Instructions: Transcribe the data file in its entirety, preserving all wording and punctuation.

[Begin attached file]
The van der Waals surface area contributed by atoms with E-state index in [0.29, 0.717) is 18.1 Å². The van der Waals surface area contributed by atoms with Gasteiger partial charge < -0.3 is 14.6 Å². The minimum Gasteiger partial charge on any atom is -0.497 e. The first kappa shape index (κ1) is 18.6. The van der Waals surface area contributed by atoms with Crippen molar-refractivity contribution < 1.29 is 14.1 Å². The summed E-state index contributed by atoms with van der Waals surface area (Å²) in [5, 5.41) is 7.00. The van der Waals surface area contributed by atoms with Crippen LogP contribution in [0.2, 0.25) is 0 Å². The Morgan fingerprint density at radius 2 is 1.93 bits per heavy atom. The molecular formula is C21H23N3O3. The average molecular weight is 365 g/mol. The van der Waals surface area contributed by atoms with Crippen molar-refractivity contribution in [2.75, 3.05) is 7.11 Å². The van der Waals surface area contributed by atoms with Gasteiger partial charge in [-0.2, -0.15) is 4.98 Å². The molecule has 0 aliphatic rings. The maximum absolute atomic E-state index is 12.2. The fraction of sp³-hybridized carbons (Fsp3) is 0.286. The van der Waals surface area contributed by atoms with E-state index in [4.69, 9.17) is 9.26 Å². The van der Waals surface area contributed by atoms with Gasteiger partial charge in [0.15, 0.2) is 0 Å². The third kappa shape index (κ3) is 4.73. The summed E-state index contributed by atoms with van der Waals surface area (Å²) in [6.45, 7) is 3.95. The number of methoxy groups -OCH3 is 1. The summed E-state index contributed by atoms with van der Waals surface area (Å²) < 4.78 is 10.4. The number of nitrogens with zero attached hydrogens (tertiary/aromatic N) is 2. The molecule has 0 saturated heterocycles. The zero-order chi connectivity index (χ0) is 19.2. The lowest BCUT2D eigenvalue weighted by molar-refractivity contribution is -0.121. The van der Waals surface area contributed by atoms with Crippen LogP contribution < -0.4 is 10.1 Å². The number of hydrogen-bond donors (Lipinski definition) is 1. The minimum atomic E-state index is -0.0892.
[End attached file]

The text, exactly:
The van der Waals surface area contributed by atoms with E-state index in [0.29, 0.717) is 18.1 Å². The van der Waals surface area contributed by atoms with Gasteiger partial charge < -0.3 is 14.6 Å². The minimum Gasteiger partial charge on any atom is -0.497 e. The first kappa shape index (κ1) is 18.6. The van der Waals surface area contributed by atoms with Crippen molar-refractivity contribution < 1.29 is 14.1 Å². The summed E-state index contributed by atoms with van der Waals surface area (Å²) in [5, 5.41) is 7.00. The van der Waals surface area contributed by atoms with Crippen LogP contribution in [0.2, 0.25) is 0 Å². The Morgan fingerprint density at radius 2 is 1.93 bits per heavy atom. The molecular formula is C21H23N3O3. The average molecular weight is 365 g/mol. The van der Waals surface area contributed by atoms with Crippen molar-refractivity contribution in [2.75, 3.05) is 7.11 Å². The van der Waals surface area contributed by atoms with Gasteiger partial charge in [-0.2, -0.15) is 4.98 Å². The molecule has 0 aliphatic rings. The maximum absolute atomic E-state index is 12.2. The fraction of sp³-hybridized carbons (Fsp3) is 0.286. The van der Waals surface area contributed by atoms with E-state index in [4.69, 9.17) is 9.26 Å². The van der Waals surface area contributed by atoms with Gasteiger partial charge in [0.15, 0.2) is 0 Å². The third kappa shape index (κ3) is 4.73. The summed E-state index contributed by atoms with van der Waals surface area (Å²) in [6.45, 7) is 3.95. The number of methoxy groups -OCH3 is 1. The summed E-state index contributed by atoms with van der Waals surface area (Å²) < 4.78 is 10.4. The number of nitrogens with zero attached hydrogens (tertiary/aromatic N) is 2. The molecule has 0 saturated heterocycles. The zero-order chi connectivity index (χ0) is 19.2. The lowest BCUT2D eigenvalue weighted by molar-refractivity contribution is -0.121. The van der Waals surface area contributed by atoms with Crippen LogP contribution < -0.4 is 10.1 Å². The number of hydrogen-bond donors (Lipinski definition) is 1. The minimum atomic E-state index is -0.0892.